Days after the March 2019 OWI, he was arrested while allegedly in possession of more than 900 grams of meth and 200 grams of amphetamine in Bureau County, Illinois. He was released from jail after posting a $100,000 bond.

Judge Joel Barrows sentenced Dinkins to up to five years in prison in October 2019 for the OWI and barred him from driving for six years. Records show Dinkins served 60 days before he was transferred to the minimum-security Davenport Residential Facility.

There, he completed a four-month substance abuse treatment program and “secured fulltime employment,” records show. A probation officer recommended he be released by April 6, 2020, then moved up his release date to March 19. Miller approved both requests, ending a sentence that had been projected to last until January 2022.

Waylyn McCulloh, director of the 7th Judicial District Department of Correctional Services in Davenport, said the handling of his sentence was “standard process” for repeat OWI offenders and that the coronavirus pandemic didn’t appear to have an impact on the release decision. But he said the case was complicated by the Illinois charges, which have not yet been resolved.

Records show Dinkins appeared in an Illinois courtroom on July 8, 2020, for a conference ahead of a July 27 trial date. Breasia disappeared two days later.

“It’s a horrible situation and a horrific crime,” McCulloh said. “But of course we have to keep in mind that he has yet to be convicted.”

Copyright 2021 The Associated Press. All rights reserved. This material may not be published, broadcast, rewritten or redistributed.


Suspect in Iowa girl’s murder had been paroled weeks earlier

In this Nov. 2020, photo provided by the Scott County (Iowa) Sheriff’s Office is Henry Earl Dinkins. Dinkins, a registered sex offender was charged last July, with violating sex offender registry requirements by failing to update his address, and having contact with minors. On Wednesday, April 5, 2021, authorities announced that Dinkins, who is still in custody, has been charged with murder and kidnapping in the death of Breasia Terrell, a Davenport girl who disappeared last July. (Scott County Sheriff’s Office via AP)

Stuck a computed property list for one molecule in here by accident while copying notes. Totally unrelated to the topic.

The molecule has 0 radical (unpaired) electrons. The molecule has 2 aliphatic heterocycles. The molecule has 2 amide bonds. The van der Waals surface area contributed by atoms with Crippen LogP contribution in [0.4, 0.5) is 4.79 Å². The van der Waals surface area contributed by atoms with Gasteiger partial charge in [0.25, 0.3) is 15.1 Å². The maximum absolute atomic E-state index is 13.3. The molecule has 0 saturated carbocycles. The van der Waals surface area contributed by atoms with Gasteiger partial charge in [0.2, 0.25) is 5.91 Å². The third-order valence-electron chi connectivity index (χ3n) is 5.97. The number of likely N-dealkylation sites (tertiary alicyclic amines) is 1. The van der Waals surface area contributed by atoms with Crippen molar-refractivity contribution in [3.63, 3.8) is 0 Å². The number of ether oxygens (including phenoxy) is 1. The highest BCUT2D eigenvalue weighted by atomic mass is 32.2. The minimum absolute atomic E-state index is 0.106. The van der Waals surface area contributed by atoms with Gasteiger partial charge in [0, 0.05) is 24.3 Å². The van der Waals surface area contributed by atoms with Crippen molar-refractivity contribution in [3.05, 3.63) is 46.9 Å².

IOWA CITY, Iowa (AP) — Iowa granted an early release from prison to a repeat offender just months before he allegedly kidnapped and killed a 10-year-old girl, according to parole documents released Tuesday.

The Iowa Board of Parole granted Henry Dinkins parole from a Davenport minimum-security residential facility in March 2020, determining he was “able and willing to fulfill the obligations of a law abiding citizen.”

“There is a reasonable probability that you can be released without detriment to the community or yourself,” according to the parole order signed by the board’s chair, Helen Miller, that The Associated Press obtained under the open records law.

Less than four months after his parole, Dinkins, a registered sex offender with a history of violent and reckless behavior, allegedly kidnapped Breasia Terrell from a Davenport apartment complex, shot her to death and hid her body in rural eastern Iowa.

At the time he was granted parole, Dinkins, 48, was awaiting trial on felony charges in Illinois of possession of methamphetamine and amphetamine with intent to deliver stemming from an April 2019 traffic stop. It’s unclear whether Iowa authorities took that into consideration.

Breasia was the half sister of Dinkins’ son, and investigators say both children were staying the night with him at an apartment where he was living with a girlfriend. The girl’s July disappearanceprompted a monthslong search that ended in March when two people fishing near DeWitt discovered her remains in a pond.

Dinkins is charged with first-degree murder and kidnapping, each of which carry a possible life term. A public defender representing him didn’t immediately return a phone message seeking comment. Dinkins is set to be arraigned next month.

Iowa Board of Parole records detail Dinkins’ criminal history and some leniency he received along the way, even as he committed crime after crime.

He had been in and out of prison and correctional programs since 1990, when he was convicted of third-degree sexual abuse of a child when he was 17 and required to register as a sex offender. He’d been arrested and cited dozens of times, on charges that include violating sex offender registry requirements, assault while displaying a dangerous weapon, domestic violence, drug possession, theft and eluding. A 2009 murder charge was dropped after police said he was a witness, not the killer.